Since the start of the pandemic, doctors and health authorities have emerged as national leaders. Their advice for battling COVID-19 was occasionally mocked or ignored, but few would argue in the end with the care, wisdom and commitment shown by the medical profession – nor with their innovation skills, in developing, testing and distributing effective vaccines in under a year.
But can they do it again? A new study is urging the healthcare sector to undertake another life-saving mission: leading the charge against the climate crisis. According to the report, issued by global advocacy organization Health Care Without Harm (HCWH), “The entire sector must mobilize and transform itself to help protect public and planetary health from climate change.”
As HCWH founder and president Gary Cohen said in introducing the report, “You can’t have healthy people on a sick planet.”
The first step in the Global Road Map for Health Care Decarbonization is for health systems to acknowledge the damage they do. Healthcare generates 10% of the global economy and produces 4.4% of net global emissions. If this sector were a country, the report says, “it would be the fifth-largest climate polluter on the planet.”
Achieving zero carbon emissions would be a long, hard road for healthcare – as it’ll be for every industry. But imagine if hospitals and health systems invested the same effort and conviction in this struggle that they’ve shown in beating back COVID. In fact, this is how HCWH believes healthcare’s climate battle should start: with every national government declaring that the climate crisis constitutes a health emergency, requiring “concerted national and global action.”
Record-breaking temperatures in Western Canada have already killed hundreds of Canadians this year and the Canadian Association of Physicians for the Environment cautions that strokes, heart disease, cancer and respiratory diseases are all worsened by air pollution created by wildfires. A 2020 study by Health Canada concluded that “hundreds to thousands of premature deaths per year [are] attributable to wildfire particulate matter” in Canada.
By reframing climate as a health emergency, HCWH hopes health professionals will bring new energy and credibility to the lagging carbon wars. An Ipsos poll in March showed that healthcare workers (at 69%) and doctors (at 67%) are Americans’ most trusted professionals, ranking well ahead of teachers and the armed forces (61%), scientists (60%), the police (49%), clergy and judges (41% each) and bankers (34%). If health officials can put whole countries on lockdown, they may also be able to sell the behavioural changes required in zero-carbon society.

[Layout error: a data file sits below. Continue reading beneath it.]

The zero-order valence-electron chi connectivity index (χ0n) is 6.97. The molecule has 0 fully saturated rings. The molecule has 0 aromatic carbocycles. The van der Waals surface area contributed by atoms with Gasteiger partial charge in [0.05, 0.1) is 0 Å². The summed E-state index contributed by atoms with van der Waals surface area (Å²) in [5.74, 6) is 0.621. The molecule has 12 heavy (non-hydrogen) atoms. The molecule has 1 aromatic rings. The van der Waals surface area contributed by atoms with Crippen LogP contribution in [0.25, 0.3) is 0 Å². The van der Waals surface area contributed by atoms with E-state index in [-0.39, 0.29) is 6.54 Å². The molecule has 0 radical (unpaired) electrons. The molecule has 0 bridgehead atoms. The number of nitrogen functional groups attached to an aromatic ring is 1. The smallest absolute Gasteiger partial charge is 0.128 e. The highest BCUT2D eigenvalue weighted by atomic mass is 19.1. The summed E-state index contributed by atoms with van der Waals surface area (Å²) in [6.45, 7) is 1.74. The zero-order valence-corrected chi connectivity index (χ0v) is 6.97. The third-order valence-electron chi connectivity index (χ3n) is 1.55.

“You can’t have healthy people on a sick planet.”
— Gary Cohen, founder and president, Health Care Without Harm
First, healthcare must clean up its act. “Prevention, preparedness, and equity are paramount,” warns the report. “Health care must become climate-smart, charting a course toward zero emissions that is inextricably linked with building resilience and meeting global health goals. Just as the pandemic has exposed the fragility and inequities of social safety nets, the sustainability struggle must consider ‘health equity.’” It continues: “Covid-19 response and recovery also provides an opportunity to build back better and invest in climate-smart (resilient and zero emissions) health care as a disaster preparedness and prevention strategy.”
HCWH’s “road map” proposes actions that would reduce total healthcare emissions between 2014 and 2050 by 4.8 gigatons of carbon dioxide. To put this win in perspective, say the authors, “this cumulative reduction is equivalent to the entire world economy’s global greenhouse gas emissions in 2017.”
How does the healthcare sector pull off this transformation? The report prescribes all-out sectoral, multi-industry and global collaboration: “Health care delivery, facilities, and operations, the sector’s supply chain, and the broader economy must all transition from fossil fuels to clean, renewable, healthy energy.” HCWH sees three high-impact pathways to zero emissions, starting with decarbonizing healthcare delivery, facilities and operations; using healthcare’s procurement clout to lead the decarbonization of its supply chains, which account for 70% of the sector’s total emissions; and ensuring that health professionals advocate for society-wide decarbonization as a way of reducing the burden of disease.
This is the silver lining that will make all this work worthwhile, the authors note. “Health care climate solutions can be more cost-effective than business as usual. Climate-smart solutions can save health care systems operating costs and reduce countries’ healthcare costs by reducing the burden of disease caused by pollution.”
Prognosis: With society definitely feeling under the weather, decarbonization could be just what the doctor ordered.
A version of this story appeared in the Summer Issue of Corporate Knights magazine.